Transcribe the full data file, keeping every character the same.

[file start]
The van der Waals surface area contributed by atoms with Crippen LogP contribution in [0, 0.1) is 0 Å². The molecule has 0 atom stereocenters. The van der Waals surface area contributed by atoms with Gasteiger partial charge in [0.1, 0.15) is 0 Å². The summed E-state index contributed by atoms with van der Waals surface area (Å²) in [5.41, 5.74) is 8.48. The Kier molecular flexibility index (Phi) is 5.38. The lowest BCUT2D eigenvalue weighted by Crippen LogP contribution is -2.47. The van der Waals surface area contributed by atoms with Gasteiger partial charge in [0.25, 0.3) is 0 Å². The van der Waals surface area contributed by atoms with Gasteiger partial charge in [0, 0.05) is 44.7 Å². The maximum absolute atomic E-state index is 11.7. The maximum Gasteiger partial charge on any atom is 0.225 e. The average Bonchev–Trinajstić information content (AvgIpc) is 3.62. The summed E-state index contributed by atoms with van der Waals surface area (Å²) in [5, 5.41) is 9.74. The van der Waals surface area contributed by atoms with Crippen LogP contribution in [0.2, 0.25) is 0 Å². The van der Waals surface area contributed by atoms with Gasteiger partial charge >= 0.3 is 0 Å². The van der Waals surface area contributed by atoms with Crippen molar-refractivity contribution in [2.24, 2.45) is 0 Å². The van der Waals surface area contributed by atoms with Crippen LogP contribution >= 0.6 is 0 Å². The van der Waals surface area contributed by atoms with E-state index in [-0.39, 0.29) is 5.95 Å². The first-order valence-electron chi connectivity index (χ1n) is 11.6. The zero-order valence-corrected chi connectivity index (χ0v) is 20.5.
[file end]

The van der Waals surface area contributed by atoms with Crippen LogP contribution in [0, 0.1) is 0 Å². The molecule has 0 atom stereocenters. The van der Waals surface area contributed by atoms with Gasteiger partial charge in [0.1, 0.15) is 0 Å². The summed E-state index contributed by atoms with van der Waals surface area (Å²) in [5.41, 5.74) is 8.48. The Kier molecular flexibility index (Phi) is 5.38. The lowest BCUT2D eigenvalue weighted by Crippen LogP contribution is -2.47. The van der Waals surface area contributed by atoms with Gasteiger partial charge in [0.25, 0.3) is 0 Å². The van der Waals surface area contributed by atoms with Gasteiger partial charge in [0, 0.05) is 44.7 Å². The maximum absolute atomic E-state index is 11.7. The maximum Gasteiger partial charge on any atom is 0.225 e. The average Bonchev–Trinajstić information content (AvgIpc) is 3.62. The summed E-state index contributed by atoms with van der Waals surface area (Å²) in [5, 5.41) is 9.74. The van der Waals surface area contributed by atoms with Crippen LogP contribution in [0.2, 0.25) is 0 Å². The van der Waals surface area contributed by atoms with Gasteiger partial charge >= 0.3 is 0 Å². The van der Waals surface area contributed by atoms with Crippen molar-refractivity contribution in [2.24, 2.45) is 0 Å². The van der Waals surface area contributed by atoms with Crippen LogP contribution >= 0.6 is 0 Å². The van der Waals surface area contributed by atoms with E-state index in [-0.39, 0.29) is 5.95 Å². The first-order valence-electron chi connectivity index (χ1n) is 11.6. The zero-order valence-corrected chi connectivity index (χ0v) is 20.5.